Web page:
Not sure if the stock you’re invested in is QSBS, learn more about our QSBS Monitoring Platform
Federal QSBS Exclusions and State Tax Implications
Allowing capital gains tax exclusions for Qualified Small Business Stocks (QSBS) encourages investment in US small business. QSBS laws help provide capital for these businesses while offering a savvy tax strategy for investors who want to minimize capital gains taxes.
Investors who hold qualified small business stock for at least 5 years can exclude up to $10,000,000 or more of their recognized capital gains from their taxable income if certain criteria are met.
Each state has its own treatment of QSBS gains at the state income tax level. There are three ways in which states typically address the exclusion.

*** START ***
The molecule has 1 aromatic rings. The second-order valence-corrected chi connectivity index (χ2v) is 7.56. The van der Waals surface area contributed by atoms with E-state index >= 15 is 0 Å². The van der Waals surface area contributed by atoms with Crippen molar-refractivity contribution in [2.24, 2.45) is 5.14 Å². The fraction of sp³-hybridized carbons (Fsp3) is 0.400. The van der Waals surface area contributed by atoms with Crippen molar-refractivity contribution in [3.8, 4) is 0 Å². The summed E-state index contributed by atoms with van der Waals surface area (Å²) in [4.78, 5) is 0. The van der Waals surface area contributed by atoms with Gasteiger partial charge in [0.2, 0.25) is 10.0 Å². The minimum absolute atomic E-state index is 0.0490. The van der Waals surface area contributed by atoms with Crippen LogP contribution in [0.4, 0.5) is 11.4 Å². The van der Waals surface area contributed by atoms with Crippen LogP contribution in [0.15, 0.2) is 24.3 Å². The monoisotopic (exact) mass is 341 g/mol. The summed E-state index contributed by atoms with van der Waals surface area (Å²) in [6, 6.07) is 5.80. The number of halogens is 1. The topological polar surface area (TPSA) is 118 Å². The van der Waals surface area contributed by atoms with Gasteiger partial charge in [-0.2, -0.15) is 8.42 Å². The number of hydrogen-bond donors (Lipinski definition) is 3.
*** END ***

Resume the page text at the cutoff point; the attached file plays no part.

1. Some states fully conform to the Federal QSBS guidelines, and therefore allow a full exemption if the stock meets the Section 1202 QSBS criteria. Alternatively, certain states do not have state income taxes and therefore there is no QSBS implication at the state level.
2. Some states partially conform to the Federal QSBS guidelines, whereby the capital gains from QSBS are exempt if additional criteria beyond the Federal guidelines are met, such as only allowing exemptions if the QSBS gains were from a company doing business in that state.
3. Lastly, certain states do not allow any capital gains exclusions for QSBS.
California QSBS Exemptions
California no longer allows tax exemptions for QSBS although they previously had partially conformed to the Federal guidelines. These exclusions were outlined in California Revenue and Taxation Code sections 18152.5 and 18038.5 and were repealed in 2013. Specifically: